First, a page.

from the Presidency down to the clerk
ships, to the tide waiters. But this doc
trine, I presume, would lead to broils,
to broken heads and bloody noses.
I take this occasion, sir, to express
my thanks, and the thanks of my dis
trict, if not of the whole State, to our
patriotic and worthy Chief Magistrsje
for his strong and decided recommenda
tion of the great industrial interests of
the country, to the favorable considera
tion of Congress, in his very able annu•
al message.
I desire, also, to express our thanks
in like mariner to the distinguished Sec
retary of the Treasury, for his learned,
luminous, and unanswerable argument
in favor of the great principle of protec
don, contained in his report submitted
to us at the dute of our organization—a
report which, as a great State paper,
will compare favorably with any that
has ever emanated from any Department
of the Government. Nobly has he sus
tained the honor of the old Key Stone
State, and his own great reputation.
VOL. XV, NO. 22.
I wish, sir, to see those parts of this
message and correspondence, relating
"to the duties imposed by the present
tariffof the United States," referred to
a select committee, a majority of which
shall be friendly to the protective policy
and to a modification of the Tariff of
1846, so as to protect American labor
against the competition of foreign labor.
We all know how the present standing
committees of the House have been or
ganised ; and that to refer this message
and correspondence, and the thousand
petitions for a modification of the pres
ent tariff, to the Committee on Manu
factures or of Ways and Means, would
be to consign them to the tomb of the
Capulcts. Let us have a fair select com
mittee, comprising a majority of the
friends of a modification of the present
tariff; (and 1 shall offer a resolution to
this effect before I sit down, if in order ;)
let us have a bill reported, containing
such Modifications of the act of 1846,
as the administration and the friends of
protection, think the suffering interests
of the country require; let us . have a
hearing. This certainly is not 'linking
too much.
We ask not for prohibitory, or for high
protective duties. The age of.prohibi
tions and stringent commercial restric•
tions, has passed away, not soon I pre
sume to return. But we ask, so long
as Congress shall continue to collect
nearly all the revenues of the Govern- .
ment from duties and imposts on impor
ted goods, that in the adjustement of
those duties and imposts, they shall dis
criminate in favor of American labor,.
and American manufactures and pro
ducts requiring protection. Upon such
articles as have become necessaries, and
are consumed by all classes, the poor as
well as the rich, and which we cannot
manufacture or produce, let there be no
duty; or, if some be necessary for the
purpo§e . of raising the necessary amount
of revanue , let the duty be light. But
upon all articles of luxury, and upon all
such articles as the country possesses
facilties for manufacturing and produ
cing, and with the manufacture and pro
duction of which foreign labor is brought
into ruinous romp.titi n . J.t high ; sufficiently high, 7 at least, to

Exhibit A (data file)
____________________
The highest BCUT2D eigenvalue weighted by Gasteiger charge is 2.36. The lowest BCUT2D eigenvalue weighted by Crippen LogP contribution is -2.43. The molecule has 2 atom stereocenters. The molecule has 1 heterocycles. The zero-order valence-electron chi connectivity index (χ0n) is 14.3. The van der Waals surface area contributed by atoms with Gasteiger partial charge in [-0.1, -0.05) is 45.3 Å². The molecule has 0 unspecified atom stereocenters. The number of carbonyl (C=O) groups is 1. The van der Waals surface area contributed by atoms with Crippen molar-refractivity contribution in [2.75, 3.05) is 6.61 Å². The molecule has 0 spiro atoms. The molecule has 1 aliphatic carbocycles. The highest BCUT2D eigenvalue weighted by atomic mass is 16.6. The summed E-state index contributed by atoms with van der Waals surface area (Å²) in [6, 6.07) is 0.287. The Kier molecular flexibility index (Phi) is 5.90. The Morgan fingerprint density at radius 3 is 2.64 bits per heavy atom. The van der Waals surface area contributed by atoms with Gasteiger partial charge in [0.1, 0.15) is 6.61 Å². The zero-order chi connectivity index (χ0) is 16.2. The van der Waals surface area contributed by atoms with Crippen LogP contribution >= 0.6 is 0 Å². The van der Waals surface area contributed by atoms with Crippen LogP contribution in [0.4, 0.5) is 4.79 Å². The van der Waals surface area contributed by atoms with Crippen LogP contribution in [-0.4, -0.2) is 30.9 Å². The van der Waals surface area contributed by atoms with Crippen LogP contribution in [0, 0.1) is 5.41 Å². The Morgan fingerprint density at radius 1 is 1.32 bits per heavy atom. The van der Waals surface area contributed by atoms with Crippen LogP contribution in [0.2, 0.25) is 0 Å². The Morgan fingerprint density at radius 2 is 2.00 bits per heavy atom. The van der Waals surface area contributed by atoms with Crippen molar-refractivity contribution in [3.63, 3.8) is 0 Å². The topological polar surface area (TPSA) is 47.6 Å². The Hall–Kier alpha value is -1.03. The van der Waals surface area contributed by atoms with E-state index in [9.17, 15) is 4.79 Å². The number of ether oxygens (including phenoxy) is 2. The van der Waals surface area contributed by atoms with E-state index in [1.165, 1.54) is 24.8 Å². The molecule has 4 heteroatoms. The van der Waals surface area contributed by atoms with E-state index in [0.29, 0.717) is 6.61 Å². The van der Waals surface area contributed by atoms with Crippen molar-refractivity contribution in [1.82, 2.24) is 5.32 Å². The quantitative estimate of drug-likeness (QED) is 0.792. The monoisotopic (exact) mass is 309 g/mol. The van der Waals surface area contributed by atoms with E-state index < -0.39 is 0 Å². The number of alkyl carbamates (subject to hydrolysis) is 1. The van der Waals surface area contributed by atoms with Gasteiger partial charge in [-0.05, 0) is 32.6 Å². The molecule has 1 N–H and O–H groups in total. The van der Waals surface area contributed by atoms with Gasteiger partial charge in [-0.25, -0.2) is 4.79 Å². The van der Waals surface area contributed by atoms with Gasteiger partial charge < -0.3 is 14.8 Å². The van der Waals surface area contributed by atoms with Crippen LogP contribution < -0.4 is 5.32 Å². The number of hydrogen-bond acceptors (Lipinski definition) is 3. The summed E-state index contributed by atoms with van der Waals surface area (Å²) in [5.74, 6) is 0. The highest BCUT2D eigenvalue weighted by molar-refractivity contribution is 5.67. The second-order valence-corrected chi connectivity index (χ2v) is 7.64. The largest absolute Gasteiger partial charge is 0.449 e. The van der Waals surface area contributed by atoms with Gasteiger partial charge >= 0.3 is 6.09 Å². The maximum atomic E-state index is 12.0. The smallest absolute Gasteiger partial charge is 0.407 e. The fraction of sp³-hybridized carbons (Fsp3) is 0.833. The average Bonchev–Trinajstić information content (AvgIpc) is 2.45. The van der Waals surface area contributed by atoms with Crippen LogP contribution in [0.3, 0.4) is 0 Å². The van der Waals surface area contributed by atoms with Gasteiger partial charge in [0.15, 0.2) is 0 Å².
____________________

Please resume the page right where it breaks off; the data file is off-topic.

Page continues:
enable the American manufacturer and
producer for the American market. In
a word, let the burden of the revenues
rest upon such cuticles of foreign tnan
ufactu re and produce as are brought into
ruinous competition with the like arti•
cles of American produce and manufac
This is what I understand by t he prin
ciple of discrimination, a principle too
evidently true and politic to admit of ar
gument. It defies alike illustration and
contradiction. He who would nssail it.
should assail the whole system of duties
and imposts; should insist upon their
total abolition, and the adoption of the
system oT direct taxation.
In the next place, let the principle of
specific duties be adopted, wherever that
principle is practicable; and where it is
not practicable, let the home valuation
be substituted for the foreign valuation.
I will not at this time enlarge upon these
topics. But, sir, let this Congress take
up this subject, let us apply these prin
ciples in a judicious modification of the
Tariff of 1846, so as to afford sufficient
protection to all the great industrial in
terests of the country ; let us abolish
the Warehousing system, and restore
the old principle of cash duties, and,
sir, we will cover the country with bles
sings. And, sir, although much time
has been wasted in useless wrangling,
in painful criniination and recrimination
betwixt different sections of this glori
ous country, we will be met on our re
turn home, by our constituents! with the
plaudit of 'well done good and faithful
Mr. SPEAKER, I now offer the follow
ing resolution as an amendment, if in
Resolved, That so much of the president's
message, and of the correspondence of Sir Hen
ry Lytton Bulwer aecompaying the same, as
relates to "duties imposed by the present tariff
'of the United States," be referred to a "elect
committee of nine, with instructions to report
by bill or otherwise."
The SPEAKER. The proposition of the
gentlemnn from Pennsylvania is not in
order at this time. It will be in order.
after the motion to refer to the standing
committee shall be disposedsf. '
A JOLLY LlFE.—lnsects generally must
lead a truly jovy life Think what it
must be to lodge in a lily. Imagine a
palace of ivory and pearl, with pillars of
silver and capitals of gold, all exhaling
such a perfume as never arose from a
human censer. Fancy again, the fun of
tucking yourselves up for the night in
the folds of a ruse, rocked to sleep by
the gentle sighs of the summer air, noth
ing to do when you awake but to wash
yourself in a dew drop and fall to and
eat your bed cloths.
[re- See fourth page.